Willie Nelson unhooked his guitar from its red, white and blue macrame straps. He walked forward to the lip of the stage and raised both hands in a hug-salute to the cheering crowd at the Merriweather Post Pavillion Saturday night. He then turned around to face the side of the stage, where Jimmy Carter was clapping along with the rest of the crowd.
Nelson grabbed the president in a bear hug so tight it was hard to tell where the singer's dark-T-shirt ended and the president's dark sport shirt began. Of course, it was helpful to know that Willie Nelson's head was the one with the long braids.
The embrace was the highlight of the Willie Nelson & Family benefit concert for the Carter-Mondale campaign.It was the second time Nelson had donated his services to Carter this year; the first was at Atlanta's Fox Theatre in April. In return, Carter invited Nelson to the White House Friday. They went jogging together, and Nelson spent the night.
Carter is an unabashed Willie Nelson fan. Originally, the president was scheduled to spend only 20 minutes at the show, but he personally switched an evening speech to the afternoon so he could stay for the end of Nelson's performance. After their bear hug, Nelson disappeared, but Carter stayed on stage to clap for an encore.
Willie Nelson is not the typical performer befriended by politicians. Not many singers have entertained heads of state with songs about bar fights, cocaine, seduction and unrepentant murder.
Nelson's friendship with Carter is as unusual as was poet Robert Frost's with John Kennedy. Like Frost and Kennedy, Nelson and Carter share a regional identification. Nelson and Carter's rapport, however, goes deeper than the Southern drawl they both speak with. It goes back to the church.
Nelson gave the spiritual, "Will the Circle Be Unbroken," a rousing finish. Then he said, "I'd like to invite the president to come up and help us sing 'Amazing Grace.'" The TV floodlights blazed on and Carter slid out of his row and walked up on stage.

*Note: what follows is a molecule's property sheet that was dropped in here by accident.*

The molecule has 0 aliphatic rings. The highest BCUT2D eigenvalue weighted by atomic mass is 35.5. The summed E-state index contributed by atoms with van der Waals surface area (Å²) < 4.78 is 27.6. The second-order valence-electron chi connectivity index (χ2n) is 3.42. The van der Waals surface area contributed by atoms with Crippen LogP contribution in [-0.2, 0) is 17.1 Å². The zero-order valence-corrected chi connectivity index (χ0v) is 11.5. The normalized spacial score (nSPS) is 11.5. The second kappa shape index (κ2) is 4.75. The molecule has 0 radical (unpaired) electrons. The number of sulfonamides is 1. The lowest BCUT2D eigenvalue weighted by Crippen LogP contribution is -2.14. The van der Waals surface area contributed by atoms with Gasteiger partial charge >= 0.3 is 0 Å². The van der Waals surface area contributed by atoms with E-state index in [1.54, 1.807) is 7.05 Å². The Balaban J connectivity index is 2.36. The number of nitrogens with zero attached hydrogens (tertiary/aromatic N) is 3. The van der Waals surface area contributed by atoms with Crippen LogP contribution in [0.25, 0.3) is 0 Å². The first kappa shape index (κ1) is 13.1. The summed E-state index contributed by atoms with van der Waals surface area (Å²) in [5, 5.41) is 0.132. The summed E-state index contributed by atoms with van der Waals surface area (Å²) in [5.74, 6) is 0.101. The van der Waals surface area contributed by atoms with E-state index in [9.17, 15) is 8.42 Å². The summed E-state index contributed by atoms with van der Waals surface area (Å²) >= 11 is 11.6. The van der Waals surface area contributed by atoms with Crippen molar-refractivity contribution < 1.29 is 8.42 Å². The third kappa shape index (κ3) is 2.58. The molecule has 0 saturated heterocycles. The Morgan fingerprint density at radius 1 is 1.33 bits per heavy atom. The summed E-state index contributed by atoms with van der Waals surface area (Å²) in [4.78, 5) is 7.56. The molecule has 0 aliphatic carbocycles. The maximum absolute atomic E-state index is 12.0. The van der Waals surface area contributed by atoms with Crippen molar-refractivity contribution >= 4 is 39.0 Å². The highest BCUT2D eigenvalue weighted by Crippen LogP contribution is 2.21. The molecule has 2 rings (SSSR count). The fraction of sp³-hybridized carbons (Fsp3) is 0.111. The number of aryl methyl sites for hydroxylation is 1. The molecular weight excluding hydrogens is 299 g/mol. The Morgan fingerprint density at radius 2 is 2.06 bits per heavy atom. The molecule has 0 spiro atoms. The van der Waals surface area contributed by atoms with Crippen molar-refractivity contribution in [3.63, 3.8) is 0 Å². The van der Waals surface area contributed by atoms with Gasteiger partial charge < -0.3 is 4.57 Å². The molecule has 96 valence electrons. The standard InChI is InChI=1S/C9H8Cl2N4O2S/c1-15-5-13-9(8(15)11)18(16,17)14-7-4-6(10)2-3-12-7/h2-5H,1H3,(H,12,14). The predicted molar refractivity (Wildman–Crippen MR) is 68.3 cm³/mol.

The president obviously needed no prompting to remember the words of the old hymn. Nelson and Carter were joined by Amy Carter, Frank Moore, Carter's congressional liaison, and Nelson's daughters, Paula Carleen and Amy Lee. It was a family church choir, just like back home.
After the song, Carter sat down next to the lighting board as if he were just another roadie. The president clapped along to the next hymn, "Uncloudy Day," as if he were sitting in a wooden pew instead of on a steel equipment trunk.
Paul English, who has played drums for Willie Nelson since 1954, said he didn't mind being called away from vacation to donate his time to the Carter Campaign. "First all, we're having fun. Secondly, whatever Willie wants to do is fine with us. I support President Carter, but I don't see how we can do him any good. We're a real motley group of friends." English was wearing gold-tipped red cowboy boots and sunglasses jewel-embroidered with a dollar sign and his initials.
Across the service road from the long-haired cowboy musicians was a green and white striped tent where the big donors sipped coctails. They paid $500 a seat; the general public paid $15 a seat or $10 to sit on the lawn. p
One of the donors was Joe O'Connell, a Silver Spring businessman and longtime Democratic contributor. "When someone asked me to contribute $1,00 for a Willie Nelson?' They said he was the guy who didn't know the words to 'The Star Spangled Banner' at the convention," said O'Connell.
Up on the pavilion's hill, those in the cheap seats had different motivations for coming.
"I'm a John Anderson supporter myself," explained Duane Stewart of Bowie. "I hope they lose my money."
"It wasn't until we went to Ticketron to buy the tickets that we found out it was for Carter," said Coralee Herbst of Springfield. "I haven't slept since. I'm a Republican. I just wanted to see Willie."
How did she feel about Carter coming on stage? "Carter wasn't here!" She exclaimed. "You're kidding! You mean the president was here? That's what we get for sitting in the nickel seats."